The "Abkhazia" project: political nation or community of minorities? By Natella Akaba

International Alert | Georgia-Abkhazia on the road to 2020

Natella Akaba
Chair of the Association of Women of Abkhazia

Abkhazia as a multi-ethnic community

The onset of the 1992–1993 Georgian-Abkhaz war, the ensuing blockade and other socio-political upheavals in Abkhazia led to radical changes in its ethno-demographic composition. This process began soon after the Georgian troops entered Abkhazia, with a well-organised evacuation of ethnic Jews and Estonians by the Israeli and Estonian governments. Shortly afterwards, in the summer of 1993, the majority of Abkhaz Greeks were transported to Greece in a ship sent specially by Athens. The mass exodus of Russians, Armenians and Abkhaz during military action took place mainly in an impromptu fashion or with the support of the Russian state emergency services and the Black Sea fleet. However, since Russia’s recognition of Abkhazia’s independence in 2008 and the provision of security guarantees mainly through the Russian military presence, some of the residents who previously left have started to return.

After the end of the armed conflict, a significant proportion of the Georgian population left Abkhazia. However, in the late 1990s – at the suggestion of Vladislav Ardzinba, the first president of the Republic of Abkhazia – around 50,000 ethnic Georgians returned to the Gal district and a number of villages in the Ochamchira and Tkvarchel districts.

The 2011 census puts the population of Abkhazia at 240,705 people. Just over 122,000 of these (50.71%) are ethnic Abkhaz, over 46,000 (17.93%) are Georgians, almost 42,000 (17.39%) are Armenians, while over 22,000 (9.17%) are Russians. The rest of the population consists of minority ethnic groups – Turks, Greeks, Estonians and others. According to available data, there are currently members of around 60 nationalities living in Abkhazia.

As regards the denominational composition of the population, according to the 2003 census, 60% of the country’s citizens class themselves as Christians, 16% identify themselves as Muslims, 3% indicated “traditional Abkhazian beliefs”, 5% consider themselves pagan, 2% are members of other religions, while 8% consider themselves atheists. As the journalist Engin Psheu comments, the data suggest that the Abkhaz do not share a common religion.[1]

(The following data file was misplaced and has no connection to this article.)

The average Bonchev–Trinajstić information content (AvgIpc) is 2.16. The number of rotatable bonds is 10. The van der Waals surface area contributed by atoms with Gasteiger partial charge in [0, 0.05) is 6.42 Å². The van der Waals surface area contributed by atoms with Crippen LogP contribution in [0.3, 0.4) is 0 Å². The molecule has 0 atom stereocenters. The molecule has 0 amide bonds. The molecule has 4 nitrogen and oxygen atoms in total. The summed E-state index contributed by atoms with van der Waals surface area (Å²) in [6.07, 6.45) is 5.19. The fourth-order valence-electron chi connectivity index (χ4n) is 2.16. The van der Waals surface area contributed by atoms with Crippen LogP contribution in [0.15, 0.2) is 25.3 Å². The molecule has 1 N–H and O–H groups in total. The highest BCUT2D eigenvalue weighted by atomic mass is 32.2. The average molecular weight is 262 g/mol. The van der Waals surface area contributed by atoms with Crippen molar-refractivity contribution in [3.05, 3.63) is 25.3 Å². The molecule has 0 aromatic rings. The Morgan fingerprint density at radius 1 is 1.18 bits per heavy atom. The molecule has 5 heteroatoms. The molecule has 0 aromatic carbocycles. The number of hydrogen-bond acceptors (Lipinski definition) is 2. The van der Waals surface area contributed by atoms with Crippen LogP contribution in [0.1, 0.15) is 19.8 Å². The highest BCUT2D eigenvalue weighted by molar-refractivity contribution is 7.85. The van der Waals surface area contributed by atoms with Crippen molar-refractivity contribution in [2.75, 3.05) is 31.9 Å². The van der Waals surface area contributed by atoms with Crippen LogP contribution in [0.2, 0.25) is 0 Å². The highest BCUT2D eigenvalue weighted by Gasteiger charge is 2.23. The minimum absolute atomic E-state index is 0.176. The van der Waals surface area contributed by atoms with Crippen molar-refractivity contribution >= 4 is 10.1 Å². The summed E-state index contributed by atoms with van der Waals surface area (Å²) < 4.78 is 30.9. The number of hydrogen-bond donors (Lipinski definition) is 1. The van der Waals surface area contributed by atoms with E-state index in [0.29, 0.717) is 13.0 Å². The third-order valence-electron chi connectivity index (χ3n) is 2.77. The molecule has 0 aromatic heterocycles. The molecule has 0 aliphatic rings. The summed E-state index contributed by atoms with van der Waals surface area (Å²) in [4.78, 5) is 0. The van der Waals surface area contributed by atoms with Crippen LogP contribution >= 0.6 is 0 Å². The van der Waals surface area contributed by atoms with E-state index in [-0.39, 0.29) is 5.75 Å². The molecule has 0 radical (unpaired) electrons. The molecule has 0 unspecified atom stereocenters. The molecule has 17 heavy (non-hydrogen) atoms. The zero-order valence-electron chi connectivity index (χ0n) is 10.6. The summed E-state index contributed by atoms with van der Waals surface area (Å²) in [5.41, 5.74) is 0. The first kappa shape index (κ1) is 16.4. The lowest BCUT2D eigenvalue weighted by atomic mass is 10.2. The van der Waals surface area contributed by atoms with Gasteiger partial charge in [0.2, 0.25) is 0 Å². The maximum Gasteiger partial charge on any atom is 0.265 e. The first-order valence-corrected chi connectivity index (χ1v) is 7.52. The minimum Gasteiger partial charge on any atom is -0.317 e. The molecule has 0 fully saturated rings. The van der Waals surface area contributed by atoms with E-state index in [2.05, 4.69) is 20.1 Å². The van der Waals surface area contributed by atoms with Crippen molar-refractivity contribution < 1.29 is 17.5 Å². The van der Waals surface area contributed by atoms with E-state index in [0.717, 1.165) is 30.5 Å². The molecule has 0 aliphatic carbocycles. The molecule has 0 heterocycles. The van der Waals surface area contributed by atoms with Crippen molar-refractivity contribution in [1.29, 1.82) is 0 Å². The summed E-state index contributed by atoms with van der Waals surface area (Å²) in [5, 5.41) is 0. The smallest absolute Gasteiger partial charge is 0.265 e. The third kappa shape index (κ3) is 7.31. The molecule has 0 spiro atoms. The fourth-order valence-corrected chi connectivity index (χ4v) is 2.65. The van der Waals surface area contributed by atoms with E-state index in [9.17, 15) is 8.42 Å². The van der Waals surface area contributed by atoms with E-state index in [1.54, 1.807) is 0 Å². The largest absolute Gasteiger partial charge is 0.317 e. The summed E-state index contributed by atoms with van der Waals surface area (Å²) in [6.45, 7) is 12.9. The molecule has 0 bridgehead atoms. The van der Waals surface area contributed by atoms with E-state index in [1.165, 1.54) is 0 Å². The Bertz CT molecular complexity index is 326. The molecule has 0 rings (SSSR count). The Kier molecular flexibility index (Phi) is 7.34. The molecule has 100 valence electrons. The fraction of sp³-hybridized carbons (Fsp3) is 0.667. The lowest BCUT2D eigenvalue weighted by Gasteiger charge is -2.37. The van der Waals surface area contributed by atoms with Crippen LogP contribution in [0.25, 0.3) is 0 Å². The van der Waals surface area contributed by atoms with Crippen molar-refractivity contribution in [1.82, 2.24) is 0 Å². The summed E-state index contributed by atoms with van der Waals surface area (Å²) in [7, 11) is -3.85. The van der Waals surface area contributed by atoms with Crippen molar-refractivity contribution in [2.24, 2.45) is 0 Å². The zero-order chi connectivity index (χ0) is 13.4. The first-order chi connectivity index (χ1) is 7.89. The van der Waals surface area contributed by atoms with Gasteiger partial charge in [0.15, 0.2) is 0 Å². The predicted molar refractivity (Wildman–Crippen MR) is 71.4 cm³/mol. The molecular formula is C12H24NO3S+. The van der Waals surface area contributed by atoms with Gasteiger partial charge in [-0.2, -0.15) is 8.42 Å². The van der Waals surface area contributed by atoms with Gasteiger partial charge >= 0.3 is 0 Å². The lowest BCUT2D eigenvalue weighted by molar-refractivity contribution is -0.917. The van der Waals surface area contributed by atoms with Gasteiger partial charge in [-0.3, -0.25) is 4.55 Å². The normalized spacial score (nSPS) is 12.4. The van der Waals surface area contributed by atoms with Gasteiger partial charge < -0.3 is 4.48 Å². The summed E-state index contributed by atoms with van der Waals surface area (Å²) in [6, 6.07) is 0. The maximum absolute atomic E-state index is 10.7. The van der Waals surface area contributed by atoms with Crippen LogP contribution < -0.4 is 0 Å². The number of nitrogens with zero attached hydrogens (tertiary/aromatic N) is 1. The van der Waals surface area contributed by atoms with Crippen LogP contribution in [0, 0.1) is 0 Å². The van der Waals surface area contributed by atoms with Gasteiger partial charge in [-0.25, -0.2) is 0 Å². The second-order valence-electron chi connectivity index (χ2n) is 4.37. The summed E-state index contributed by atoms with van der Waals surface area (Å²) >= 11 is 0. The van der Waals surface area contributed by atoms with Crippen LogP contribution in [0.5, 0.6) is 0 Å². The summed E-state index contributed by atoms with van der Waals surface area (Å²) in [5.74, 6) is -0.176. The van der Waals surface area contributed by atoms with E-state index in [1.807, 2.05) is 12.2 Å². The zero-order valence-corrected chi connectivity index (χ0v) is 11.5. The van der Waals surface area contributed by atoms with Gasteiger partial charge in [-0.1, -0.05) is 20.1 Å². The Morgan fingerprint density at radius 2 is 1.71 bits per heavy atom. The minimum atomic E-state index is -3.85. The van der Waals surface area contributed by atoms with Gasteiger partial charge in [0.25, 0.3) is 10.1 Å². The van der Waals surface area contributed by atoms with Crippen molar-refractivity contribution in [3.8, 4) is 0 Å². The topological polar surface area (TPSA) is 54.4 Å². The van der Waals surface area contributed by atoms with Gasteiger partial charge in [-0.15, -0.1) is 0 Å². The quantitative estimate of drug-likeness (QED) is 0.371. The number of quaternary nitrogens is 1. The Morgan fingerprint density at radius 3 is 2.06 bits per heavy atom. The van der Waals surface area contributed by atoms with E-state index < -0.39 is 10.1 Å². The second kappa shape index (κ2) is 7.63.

Some trends

Post-war Abkhazia thus continues to be a multi-ethnic and multi-denominational country, despite the quite substantial changes in its ethnic composition. This means that state-building against a background of ethnic and denominational diversity continues to be a topic of practical and not merely academic interest for the leadership, political and public actors, and civil society. The most important issue in this context is the extent to which inter-ethnic relations can remain harmonious, as well as the degree to which all citizens regardless of nationality, creed or other features are equal. One encouraging sign is that ethno-cultural and denominational pluralism is generally felt to be positive and a cause for special pride by citizens of Abkhazia from various ethnic backgrounds.

The results of a survey – carried out by the sociologist and senior lecturer at Kuban University, Emir Tuzhba, in 2009 – help to give a better understanding of how Abkhaz citizens from different ethnic backgrounds perceive themselves. This survey was carried out with members of the main ethnic groupings in Abkhazia (apart from Georgians, who do not figure in the survey). The sample consisted of 656 respondents, of whom 222 were Abkhaz, 216 Russian and 218 Armenian.

Analysis of what factors contribute towards success (above all economic success) showed that the majority of respondents considered that a good education, a useful profession, good connections and acquaintances, as well as family support, well-off parents and age were all more important factors than a person’s nationality. However, 37% of the respondents believed that being the “right” nationality was important. At the same time, many considered that individual life chances depend not only on nationality, but mainly on the individual’s own qualities. Even so, most people commented that persons of the “titular” nationality predominated, particularly in terms of being appointed as senior government officials, obtaining good jobs and, to a lesser degree, achieving economic success. People across the various nationalities agreed that while ethnic inequality was evident in politics, they tended to see success in private business as being the result of individual effort and less connected with ethnic background.[2]

As Tuzhba states, the predominance of Abkhaz in the ranks of the state elite and the established principles by which officials are selected suggest that a strategy of ethnic protectionism is being pursued in senior appointments. However, he adds that there is nothing unique about this: a similar situation exists in virtually all the national republics of the former USSR. He does, nevertheless, go on to say that this sometimes leads to psychological distress among the “non-titular” population and increases disparities in how people from different nationalities perceive changes affecting their lives.[3]

It is relevant here to quote the famous sociologist Egbert Yan, who states that the systemic legal and social entitlements of the titular nation are legitimate compensation for the discrimination they have borne in the past.[4] This observation is entirely applicable to the “Abkhaz situation” in terms of the period of Soviet history in which the Abkhaz were subjected to overt discrimination, particularly in the 1930s and 1940s.

It is thus entirely to be expected that most of those questioned believe that the Abkhaz have a clear political predominance in terms of representation at government level. It is also significant that this is acknowledged not just by Russians and Armenians, but also by some, although not all, Abkhaz who took part in the survey. Therefore, a serious analysis of the reasons behind this feeling on the part of the non-Abkhaz population and the implementation of steps towards harmonisation of inter-ethnic relations are clearly indicated.